Skip to main content

An example in 50 Poems is Poem 29, of which the first stanza reads:

[Here he quotes the first stanza]

A translation--omitting the second line, which means whatever it means--might be, "The poet lived year by year in an ordinary town, where he sang his negations and danced his affirmations." Need one say that Cummings's new language has a marvelous way of lending strangeness to sometimes rather commonplace statements? It also serves as a means of avoiding various words that he detested. Later in the same poem, when he says that "noone loved him more by more," it is obvious that "noone" is the poet's wife. After his second divorce, Cummings was happily married for nearly thirty years, a fact attested by some of his finest poems, but the word "wife" appears in none them.

Any words involved in his game with parts of speech acquired plus or a minus value. Thus, "was" as a noun is minus; "is" and "am" and "become" are plus. "Who" is plus, but "which" is minus, especially when it refers to impersons, and so is the adjective "whichful." "It," another neuter, seems to be the negative of "he" or "him" and leads to "itmaking," a term of utter condemnation "Where" and "when" are both minus as nouns; "wherelings" and "whenlings" are pitiable people, "sons of unless and children of almost....The honorifics are "here" and "now." "beautiful most is now," he says....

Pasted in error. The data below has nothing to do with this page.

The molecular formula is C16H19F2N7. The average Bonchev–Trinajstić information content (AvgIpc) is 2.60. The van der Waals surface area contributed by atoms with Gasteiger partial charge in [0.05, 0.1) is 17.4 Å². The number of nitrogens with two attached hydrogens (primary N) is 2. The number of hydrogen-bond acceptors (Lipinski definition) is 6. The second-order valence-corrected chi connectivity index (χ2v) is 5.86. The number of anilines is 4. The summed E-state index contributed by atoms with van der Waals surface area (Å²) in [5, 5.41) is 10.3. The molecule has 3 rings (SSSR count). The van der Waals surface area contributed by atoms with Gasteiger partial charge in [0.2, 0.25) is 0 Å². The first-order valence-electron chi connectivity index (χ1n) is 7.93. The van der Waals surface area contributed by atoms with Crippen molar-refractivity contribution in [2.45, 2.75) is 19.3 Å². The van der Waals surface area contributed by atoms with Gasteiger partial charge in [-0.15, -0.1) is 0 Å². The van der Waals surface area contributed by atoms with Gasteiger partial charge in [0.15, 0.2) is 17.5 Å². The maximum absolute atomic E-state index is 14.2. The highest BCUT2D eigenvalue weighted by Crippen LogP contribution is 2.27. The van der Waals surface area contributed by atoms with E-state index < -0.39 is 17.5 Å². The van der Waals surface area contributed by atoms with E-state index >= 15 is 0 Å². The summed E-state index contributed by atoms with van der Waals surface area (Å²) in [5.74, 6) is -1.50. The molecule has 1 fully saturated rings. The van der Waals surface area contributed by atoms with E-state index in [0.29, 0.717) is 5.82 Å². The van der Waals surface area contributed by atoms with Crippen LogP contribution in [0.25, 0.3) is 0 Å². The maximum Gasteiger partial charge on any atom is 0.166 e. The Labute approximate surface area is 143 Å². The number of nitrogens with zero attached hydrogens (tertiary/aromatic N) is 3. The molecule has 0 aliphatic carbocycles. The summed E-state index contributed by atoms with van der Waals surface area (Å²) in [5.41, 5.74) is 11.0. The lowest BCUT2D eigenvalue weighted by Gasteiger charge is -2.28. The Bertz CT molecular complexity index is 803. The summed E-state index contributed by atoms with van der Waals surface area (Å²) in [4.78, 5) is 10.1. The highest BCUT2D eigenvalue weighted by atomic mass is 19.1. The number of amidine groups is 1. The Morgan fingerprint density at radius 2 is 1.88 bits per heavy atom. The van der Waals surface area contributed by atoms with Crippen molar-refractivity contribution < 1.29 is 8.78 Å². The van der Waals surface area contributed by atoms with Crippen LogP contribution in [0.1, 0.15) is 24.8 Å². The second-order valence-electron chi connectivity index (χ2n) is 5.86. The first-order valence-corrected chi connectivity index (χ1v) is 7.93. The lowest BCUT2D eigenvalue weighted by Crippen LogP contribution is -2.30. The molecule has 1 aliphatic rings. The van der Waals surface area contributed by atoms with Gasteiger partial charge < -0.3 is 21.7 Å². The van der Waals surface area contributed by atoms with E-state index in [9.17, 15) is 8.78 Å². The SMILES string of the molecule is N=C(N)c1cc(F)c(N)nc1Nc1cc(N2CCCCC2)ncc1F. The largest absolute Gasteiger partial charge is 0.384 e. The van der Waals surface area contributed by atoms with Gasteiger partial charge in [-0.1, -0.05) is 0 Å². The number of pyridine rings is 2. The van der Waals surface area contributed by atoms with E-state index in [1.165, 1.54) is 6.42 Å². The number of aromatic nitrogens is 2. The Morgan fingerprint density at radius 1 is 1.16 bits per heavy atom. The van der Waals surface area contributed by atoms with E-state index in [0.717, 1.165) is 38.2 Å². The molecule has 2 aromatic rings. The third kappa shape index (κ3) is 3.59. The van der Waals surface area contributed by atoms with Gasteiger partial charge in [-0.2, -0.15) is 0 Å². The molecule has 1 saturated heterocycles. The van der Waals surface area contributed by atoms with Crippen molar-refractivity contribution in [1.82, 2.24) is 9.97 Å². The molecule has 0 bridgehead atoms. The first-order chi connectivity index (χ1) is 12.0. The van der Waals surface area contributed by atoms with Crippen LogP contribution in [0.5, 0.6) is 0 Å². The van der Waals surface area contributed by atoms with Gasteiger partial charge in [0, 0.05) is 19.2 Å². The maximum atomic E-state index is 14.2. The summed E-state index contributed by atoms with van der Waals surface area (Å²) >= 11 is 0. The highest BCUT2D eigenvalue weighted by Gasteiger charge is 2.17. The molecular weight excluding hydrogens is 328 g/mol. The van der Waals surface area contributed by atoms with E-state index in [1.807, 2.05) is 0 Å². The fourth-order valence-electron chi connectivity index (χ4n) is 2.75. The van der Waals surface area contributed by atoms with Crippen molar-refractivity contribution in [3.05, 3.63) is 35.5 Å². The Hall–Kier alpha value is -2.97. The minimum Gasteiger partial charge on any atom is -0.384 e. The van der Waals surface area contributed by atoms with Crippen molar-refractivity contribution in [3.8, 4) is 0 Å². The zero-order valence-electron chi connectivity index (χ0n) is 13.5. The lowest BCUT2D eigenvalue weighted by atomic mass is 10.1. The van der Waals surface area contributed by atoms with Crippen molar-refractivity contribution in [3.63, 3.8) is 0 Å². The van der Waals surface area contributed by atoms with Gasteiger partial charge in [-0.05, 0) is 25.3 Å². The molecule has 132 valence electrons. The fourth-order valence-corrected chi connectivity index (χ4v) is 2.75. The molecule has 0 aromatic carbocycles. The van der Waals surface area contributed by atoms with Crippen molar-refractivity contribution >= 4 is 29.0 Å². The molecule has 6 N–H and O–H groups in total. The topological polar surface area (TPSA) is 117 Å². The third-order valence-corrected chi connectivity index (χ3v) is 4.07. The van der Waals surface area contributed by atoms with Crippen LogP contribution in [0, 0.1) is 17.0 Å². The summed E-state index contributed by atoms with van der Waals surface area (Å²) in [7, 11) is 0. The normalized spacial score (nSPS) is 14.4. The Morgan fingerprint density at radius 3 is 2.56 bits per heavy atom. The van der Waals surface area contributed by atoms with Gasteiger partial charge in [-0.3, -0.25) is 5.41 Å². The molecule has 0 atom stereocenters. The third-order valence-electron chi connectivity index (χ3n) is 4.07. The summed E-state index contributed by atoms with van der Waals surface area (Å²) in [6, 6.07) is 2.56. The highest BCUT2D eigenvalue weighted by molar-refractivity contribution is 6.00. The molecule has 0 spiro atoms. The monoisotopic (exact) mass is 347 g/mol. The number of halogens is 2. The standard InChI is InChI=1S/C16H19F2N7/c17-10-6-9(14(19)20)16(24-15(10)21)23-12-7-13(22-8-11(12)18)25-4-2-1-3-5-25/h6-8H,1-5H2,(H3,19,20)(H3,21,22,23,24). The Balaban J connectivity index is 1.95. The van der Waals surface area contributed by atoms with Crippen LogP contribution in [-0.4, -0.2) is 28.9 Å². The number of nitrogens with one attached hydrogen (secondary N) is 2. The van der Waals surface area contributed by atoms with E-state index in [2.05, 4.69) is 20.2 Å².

All such words have become abstractions, and the meanings they imply are ethical and metaphysical. Usually ethics and ontology are fatal subjects for modern poets, but Cummings was feeling impelled to venture into them. The anti-intellectual was about to become, in limited ways, an ideologist. There had been changes in his life and they had led to a number of ideas that were partly new for him and were completely opposed at the time to those held by "mostpeople," as he called the American public. When one looks back at his career, it would seem that he had to invent his new language as the only fresh and serviceable means of expressing the ideas in poetry.